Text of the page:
Created By: Seeking Abraham Project
Perhaps nothing could be more representative of "hidden" than the humble bunched arrowhead patch on Furman's campus. Amid the trails behind the wooded lake, sits a little muddy bog no bigger than the Shack and Old College you just saw, and in it, one of the most sensitive plants in the world. Not much more distinguished in appearance than the typical broadleef "weed" in your yard, this plant has a story to tell.
The bunched arrowhead (Sagittaria fasciculata) was an important food for Native Americans who once inhabited this area, whether unidentified "Paleo-Indians" or the Cherokee who were identified when European colonists arrived in the South Carolina backcountry. The plant, also known as duck potato, Indian potato, or wapato, only grows in rare Piedmont seepage forest; underneath that murky water, you'd find an edible tuber, much like a potato, easy to collect from such a spot.
Warning: Don't pull one up! Not only would it be highly illegal, as the plant is a federally threatened species, you'd also be helping ensure the eradication of the sensitive species.
How endangered is it? Well here are a few clues: it can only be found in three counties in the entire world: Greenville and the two counties in North Carolina north of us. This little plant already had to endure Furman's land being used to farm cotton and later sustain the hooves of cattle at the Thackston Dairy that once stood here. Because of excess development in this beautiful area of the U.S., the plant is now only in a few patches. For example, in Greenville County, a handful of patches around Travelers Rest are all that is left, and just last year another was lost to development (near the University Commons shopping center on the other side of campus). A preserve north of Travelers Rest and Furman's small patch keep the plant from going extinct and only barely so--development along the Swamp Rabbit Trail threatens to change water levels at any moment. Furman's Earth and Environmental Science department (with Professor Wes Dripps) has installed monitors to try to index the area's water flow and the levels that will claim this last patch.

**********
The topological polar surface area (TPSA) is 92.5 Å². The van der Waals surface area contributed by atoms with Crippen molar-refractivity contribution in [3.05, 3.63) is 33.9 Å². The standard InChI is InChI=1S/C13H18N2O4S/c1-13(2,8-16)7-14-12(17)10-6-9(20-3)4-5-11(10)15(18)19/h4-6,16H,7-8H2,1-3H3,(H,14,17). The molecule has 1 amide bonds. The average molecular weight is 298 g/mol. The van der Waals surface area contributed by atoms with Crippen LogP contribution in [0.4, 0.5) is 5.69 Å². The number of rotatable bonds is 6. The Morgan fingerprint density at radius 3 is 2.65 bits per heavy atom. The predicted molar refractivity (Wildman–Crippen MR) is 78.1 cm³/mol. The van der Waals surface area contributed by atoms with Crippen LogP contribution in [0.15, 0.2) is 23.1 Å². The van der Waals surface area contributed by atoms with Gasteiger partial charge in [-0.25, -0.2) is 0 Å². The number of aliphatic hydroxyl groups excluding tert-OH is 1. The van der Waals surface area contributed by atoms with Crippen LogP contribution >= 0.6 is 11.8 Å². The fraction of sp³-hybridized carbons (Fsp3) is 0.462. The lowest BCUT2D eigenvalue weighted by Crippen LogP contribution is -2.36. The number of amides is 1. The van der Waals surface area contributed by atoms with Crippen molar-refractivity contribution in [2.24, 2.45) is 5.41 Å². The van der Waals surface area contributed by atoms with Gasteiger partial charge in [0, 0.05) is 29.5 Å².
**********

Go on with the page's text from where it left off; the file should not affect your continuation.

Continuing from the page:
As Furman and its affiliates continue to utilize more land and resources--for golf courses, assisted living facilities, practice fields, or new developments yet to be known--it will be crucial to offset such development by protecting endangered species and building sustainably. The David E. Shi Center, built just above the Bell Tower and Old College, has this within its mission.
Despite all the advanced knowledge and building that institutions like Furman can create, such "civilization" can also serve as a threat to what was natural and meaningful before. So while here, take in the immense beauty of this serene spot and the walking trails through the wooded backside of the Furman Lake.
This point of interest is part of the tour: Hidden Histories of Furman University: Lake Walk